Let’s put it another way: What if someone paints a great painting but no one ever sees it? Is it still meaningful and important? That’s like saying if a child dies without becoming an adult, was that life valuable? It’s hard to say no to those questions, isn’t it? It takes serious mental gymnastics. I’d go as far as to say it’s pathological lying to deny the meaning of human life, and so it is with art, too.
Here’s a general example: If an artist has a revelation about one of the big questions of our time, knowingly or unknowingly… because artists divine weird stuff, often paint dreams and things they don’t understand because they’re just in touch with that more chaotic, unspoken aspect of life. There’s a lot to be said for intuition. So the artist paints their revelation and some physicist sees it and then draws from that some inspired revelation of their own to move understanding forward, that’s a win for art, and a win for humanity. Here’s a more specific example: When Steven Hawking or Michio Kaku talk about string theory, they mention how it’s like music, which instantly makes something crazy like string theory at least seem comprehensible, moving the field forward. There are two documentaries out there I’ve seen on Hawking and Kaku dealing with string theory and they both use a string quartet to make this point, with beautiful artistic visual representations of the music (à la Kandinsky) to describe how vibrations actually create sub atomic particles. Art is a part of the discussion.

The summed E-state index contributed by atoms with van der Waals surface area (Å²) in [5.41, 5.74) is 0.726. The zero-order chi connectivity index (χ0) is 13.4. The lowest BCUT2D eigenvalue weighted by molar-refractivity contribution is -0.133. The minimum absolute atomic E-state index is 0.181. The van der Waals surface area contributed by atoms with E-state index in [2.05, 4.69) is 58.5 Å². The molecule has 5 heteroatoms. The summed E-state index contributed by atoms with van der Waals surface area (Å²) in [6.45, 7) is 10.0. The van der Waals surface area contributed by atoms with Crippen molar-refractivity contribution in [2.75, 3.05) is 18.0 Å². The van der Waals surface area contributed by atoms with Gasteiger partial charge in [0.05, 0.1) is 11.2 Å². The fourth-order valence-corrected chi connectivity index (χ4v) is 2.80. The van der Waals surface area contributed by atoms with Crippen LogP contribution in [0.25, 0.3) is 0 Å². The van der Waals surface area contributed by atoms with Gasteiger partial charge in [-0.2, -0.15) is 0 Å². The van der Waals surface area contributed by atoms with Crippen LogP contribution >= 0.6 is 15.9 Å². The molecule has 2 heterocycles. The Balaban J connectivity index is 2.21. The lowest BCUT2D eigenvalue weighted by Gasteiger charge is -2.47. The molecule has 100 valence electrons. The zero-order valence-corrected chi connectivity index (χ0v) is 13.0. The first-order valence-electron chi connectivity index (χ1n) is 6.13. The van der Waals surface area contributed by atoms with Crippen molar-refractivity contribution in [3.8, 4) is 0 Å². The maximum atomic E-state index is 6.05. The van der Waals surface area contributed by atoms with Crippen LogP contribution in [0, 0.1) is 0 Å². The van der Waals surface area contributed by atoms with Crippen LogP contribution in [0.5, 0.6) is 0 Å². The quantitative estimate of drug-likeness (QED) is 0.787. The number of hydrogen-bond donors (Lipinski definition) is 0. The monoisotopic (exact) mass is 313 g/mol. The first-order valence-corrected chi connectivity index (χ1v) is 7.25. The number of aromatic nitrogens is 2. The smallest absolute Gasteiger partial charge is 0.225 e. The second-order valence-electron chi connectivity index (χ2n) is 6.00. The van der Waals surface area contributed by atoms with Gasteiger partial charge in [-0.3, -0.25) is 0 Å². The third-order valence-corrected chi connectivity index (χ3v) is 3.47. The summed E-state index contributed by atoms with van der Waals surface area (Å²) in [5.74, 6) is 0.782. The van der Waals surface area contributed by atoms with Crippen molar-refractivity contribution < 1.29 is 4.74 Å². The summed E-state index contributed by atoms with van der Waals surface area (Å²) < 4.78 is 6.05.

The Issue of Consciousness